Highly bizarre novel about a woman's nonconformity mutating from intense, deadening alienation into something far more eerie.
It's never too late to befriend Simon Hanselmann's delirious and damaged creations. Speaking as somebody who has spent hours clicking through individual Megg Mogg & Owl strips buried in online archives, let me state that we are all lucky to have this psychedelic zine comic collected into book-length volumes.
Bryan Washington's debut novel is a blunt and contemplative guide through the many joys and miseries of love. He mashes together elements of gay romance, family saga, and millennial listlessness in surprising, gutting, and spectacular ways. I left a piece of my heart with these characters, and I'm sure you will too.
Two newly orphaned siblings struggle to survive in the waning days of the Gold Rush in the western United States. The duo must reckon with the ghosts of their family history and the cruel whims of a hostile wilderness as they search for a place to belong. By the final pages I was completely heartbound to these characters, thanks to the overflowing tenacity and humanity with which debut novelist C Pam Zhang has written them.
If you are anything like me, then you might have trouble expressing in plain language the existential anxiety/dread that fills you when you consider the looming global climate crisis. This is the story of a woman who, like all of us, must live and love and find purpose while coming to terms with the warming, dying world in which she lives. Told in fragments, it is a tale of love and perseverance.
The founding and subsequent sabotage of the Syrian National Congress is a majorly overlooked turning point in Middle Eastern history. In my opinion, this book is crucial to understanding the destructive approaches to foreign policy applied by European and American powers against Arabic countries throughout the 20th century. The narrative of a “war of civilizations” still props up endless war and the bloodstained profits that come with it. Correctives like Elizabeth Thompson’s are desperately needed.
One of my all-time favorite novels. Part crime saga, part ghost story; pulpy, profound, and so, so bad-ass.
One of my favorite novels of 2019. Lucy Ives plumbs philosophical questions of authenticity, creativity, and fellowship with equal amounts of profundity and irreverence. Anybody who has ever winced through a creative writing workshop will find much to laugh about.
An impassioned and thorough historical overview on the struggles for big-D Democracy throughout human civilization. Astra Taylor lays out the contradictions among our ideals of freedom that have nurtured, corrupted, and destroyed experiments with democratic government in many different contexts.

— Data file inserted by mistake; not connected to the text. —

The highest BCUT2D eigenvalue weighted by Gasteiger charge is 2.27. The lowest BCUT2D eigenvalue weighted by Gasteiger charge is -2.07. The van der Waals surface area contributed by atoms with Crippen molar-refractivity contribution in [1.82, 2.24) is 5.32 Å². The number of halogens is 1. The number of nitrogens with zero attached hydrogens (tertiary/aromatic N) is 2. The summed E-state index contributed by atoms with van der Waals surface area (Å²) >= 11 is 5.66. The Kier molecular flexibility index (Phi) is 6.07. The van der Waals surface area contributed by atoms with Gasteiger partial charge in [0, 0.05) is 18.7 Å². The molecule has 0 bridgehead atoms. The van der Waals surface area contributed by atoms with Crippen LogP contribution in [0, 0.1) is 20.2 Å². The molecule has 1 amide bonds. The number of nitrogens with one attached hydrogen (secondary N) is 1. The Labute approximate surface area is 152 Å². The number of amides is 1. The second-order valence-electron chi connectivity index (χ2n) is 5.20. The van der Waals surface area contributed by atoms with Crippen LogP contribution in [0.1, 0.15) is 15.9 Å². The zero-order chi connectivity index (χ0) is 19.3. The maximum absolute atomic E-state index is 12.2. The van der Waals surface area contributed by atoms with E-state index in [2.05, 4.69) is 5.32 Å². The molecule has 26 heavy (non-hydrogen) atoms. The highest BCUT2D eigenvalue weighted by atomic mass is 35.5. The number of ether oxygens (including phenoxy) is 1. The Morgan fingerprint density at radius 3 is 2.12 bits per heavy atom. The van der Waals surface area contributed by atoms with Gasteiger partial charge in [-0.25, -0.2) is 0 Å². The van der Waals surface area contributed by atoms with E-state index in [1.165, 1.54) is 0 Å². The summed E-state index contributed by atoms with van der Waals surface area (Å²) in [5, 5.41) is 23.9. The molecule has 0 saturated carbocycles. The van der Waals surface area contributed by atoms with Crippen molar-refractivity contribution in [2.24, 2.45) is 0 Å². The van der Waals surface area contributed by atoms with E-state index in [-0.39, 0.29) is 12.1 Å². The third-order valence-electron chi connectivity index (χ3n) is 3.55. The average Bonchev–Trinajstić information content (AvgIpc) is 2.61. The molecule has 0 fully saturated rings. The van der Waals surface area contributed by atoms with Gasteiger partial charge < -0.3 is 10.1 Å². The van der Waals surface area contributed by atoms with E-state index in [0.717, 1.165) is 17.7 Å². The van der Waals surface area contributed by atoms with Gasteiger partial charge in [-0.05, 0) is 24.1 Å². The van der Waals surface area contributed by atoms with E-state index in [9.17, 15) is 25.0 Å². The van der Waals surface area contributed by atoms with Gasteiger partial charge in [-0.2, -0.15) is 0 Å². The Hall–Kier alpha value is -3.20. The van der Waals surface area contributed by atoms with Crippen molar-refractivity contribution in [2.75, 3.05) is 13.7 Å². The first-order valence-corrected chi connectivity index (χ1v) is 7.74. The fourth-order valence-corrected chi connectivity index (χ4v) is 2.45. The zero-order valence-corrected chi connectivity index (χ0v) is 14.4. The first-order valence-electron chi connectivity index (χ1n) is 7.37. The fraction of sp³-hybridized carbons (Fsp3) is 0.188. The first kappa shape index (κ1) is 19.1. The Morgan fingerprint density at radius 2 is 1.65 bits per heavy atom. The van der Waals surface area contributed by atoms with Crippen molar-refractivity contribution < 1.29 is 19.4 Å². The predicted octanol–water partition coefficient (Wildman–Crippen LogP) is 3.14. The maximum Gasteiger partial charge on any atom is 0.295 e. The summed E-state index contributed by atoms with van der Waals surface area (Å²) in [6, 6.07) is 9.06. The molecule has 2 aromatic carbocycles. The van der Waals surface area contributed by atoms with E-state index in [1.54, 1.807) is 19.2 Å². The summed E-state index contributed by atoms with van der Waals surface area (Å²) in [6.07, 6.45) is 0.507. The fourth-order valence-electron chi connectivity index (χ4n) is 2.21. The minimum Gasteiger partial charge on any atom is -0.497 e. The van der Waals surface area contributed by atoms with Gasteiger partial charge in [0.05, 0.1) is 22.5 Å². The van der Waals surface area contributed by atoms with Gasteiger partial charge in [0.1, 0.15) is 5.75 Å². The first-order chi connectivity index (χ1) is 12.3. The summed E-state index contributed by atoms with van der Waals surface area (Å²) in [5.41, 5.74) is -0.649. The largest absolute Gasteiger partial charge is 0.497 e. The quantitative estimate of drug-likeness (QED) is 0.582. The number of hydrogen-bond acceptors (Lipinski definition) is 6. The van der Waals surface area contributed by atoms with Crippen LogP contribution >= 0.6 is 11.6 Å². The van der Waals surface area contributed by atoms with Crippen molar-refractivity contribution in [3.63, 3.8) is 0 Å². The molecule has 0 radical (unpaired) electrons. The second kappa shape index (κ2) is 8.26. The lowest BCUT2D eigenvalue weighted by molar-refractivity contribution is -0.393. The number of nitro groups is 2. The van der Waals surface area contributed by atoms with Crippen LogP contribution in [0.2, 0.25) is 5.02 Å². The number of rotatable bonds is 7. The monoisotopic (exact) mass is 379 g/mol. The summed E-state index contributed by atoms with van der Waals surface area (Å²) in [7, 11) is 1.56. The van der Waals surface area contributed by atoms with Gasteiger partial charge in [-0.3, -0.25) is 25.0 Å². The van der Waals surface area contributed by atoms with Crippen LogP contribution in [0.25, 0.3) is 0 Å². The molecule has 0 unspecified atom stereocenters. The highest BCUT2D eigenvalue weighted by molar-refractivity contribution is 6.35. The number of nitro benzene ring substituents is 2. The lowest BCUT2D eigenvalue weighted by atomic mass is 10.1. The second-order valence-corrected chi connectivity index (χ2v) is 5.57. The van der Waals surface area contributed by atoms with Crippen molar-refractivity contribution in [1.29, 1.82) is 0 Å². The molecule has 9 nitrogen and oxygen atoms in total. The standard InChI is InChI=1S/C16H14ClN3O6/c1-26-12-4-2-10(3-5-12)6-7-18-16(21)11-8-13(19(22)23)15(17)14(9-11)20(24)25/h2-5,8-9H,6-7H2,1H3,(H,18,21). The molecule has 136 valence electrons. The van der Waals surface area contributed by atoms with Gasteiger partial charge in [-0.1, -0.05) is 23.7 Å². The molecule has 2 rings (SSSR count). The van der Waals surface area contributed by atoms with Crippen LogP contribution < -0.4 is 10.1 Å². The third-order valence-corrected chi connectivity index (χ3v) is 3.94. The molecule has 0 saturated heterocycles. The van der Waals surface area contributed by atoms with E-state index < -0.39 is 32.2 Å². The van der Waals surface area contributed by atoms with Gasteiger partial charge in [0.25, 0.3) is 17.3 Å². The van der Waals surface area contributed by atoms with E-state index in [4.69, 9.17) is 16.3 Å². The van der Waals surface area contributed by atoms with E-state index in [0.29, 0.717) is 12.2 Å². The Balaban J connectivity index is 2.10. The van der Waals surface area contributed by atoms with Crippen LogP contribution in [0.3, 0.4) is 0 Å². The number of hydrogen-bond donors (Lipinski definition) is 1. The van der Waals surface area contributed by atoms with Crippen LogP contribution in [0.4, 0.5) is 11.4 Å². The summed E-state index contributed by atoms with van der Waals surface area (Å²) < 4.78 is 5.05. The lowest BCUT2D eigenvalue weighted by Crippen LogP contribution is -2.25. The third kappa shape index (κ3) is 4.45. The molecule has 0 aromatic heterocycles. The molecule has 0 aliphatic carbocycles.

Here's an unresolved debate I have with myself: is Leslie Jamison an optimistic pessimist -- someone who acknowledges the worst but dares to hope for better -- or vice versa? She accomplishes great contemplative heft without her writing ever turning too dense. These essays will stay with you for a long, long time.
As anybody who has read They Can't Kill Us Until They Kill Usknows, Hanif Abdurraqib excels at interweaving an artist's biography with the personal significance of their works in his own life. This book-length love letter to A Tribe Called Quest is a masterpiece.
A vision of a very, very near future where climate change has further destabilized society. A new wave of "green" profiteers seek to commodify the adaptive process, with chilling results.
A necessary book, full stop, for understanding the world we live in today. Have you found yourself wondering lately why our government's crisis response seems, ahem, misguided?
A truly exemplary source of pop culture history. TRYB has everything the hip-hop-obsessed could ask for: earnest analysis, an (over)abundance of contextual detail, and A+ illustrations by Arturo Torres. Looks great on your coffee table.
The developed world's wretched, self-interested response to the climate crisis should be taught in every history class until the end of time. If there is one book that everybody should read, it is this one.
Despite this book's universal acclaim as a work of 'satire', Paul Beatty has interestingly rebuked the term in all interviews. In any case, The Sellout is caustically funny and a hard shove into the closet where America keeps its skeletons. Worth the hype.
The continued adventures of a clinically depressed witch and her cat/sexual partner. Stoner comedy of the darkest variety, outstandingly vulgar and surprisingly touching. You can still find a lot of old Megg, Mogg & Owl web comics online, and they are all worth a read.
Wark argues that Marxism desperately needs to update its language and framework to accurately critique today's global economic system, which has evolved beyond capitalism entirely into something even more abstract and extractive.
An eyewitness' account of the decade Silicon Valley -- founded by idealists and overrun by capitalists --ballooned into a society-shaping force of surveillance and exploitation. Many of Anna Wiener's stories undercut the common perception that Big Tech is in any way a benevolent or altruistic influence in our lives.
At its best, Delillo's writing spins your brain dizzy before knocking you flat with a single breath of clarity. This book is operating at that best.
A census-taker in the final days of his life travels through a mysterious land with his son, who has Down's syndrome. This is a beautiful, tender, ruminative novel about family, loss, and responsibility.
Alternate title: "All the Ways You Can End Up Lonely and Sad"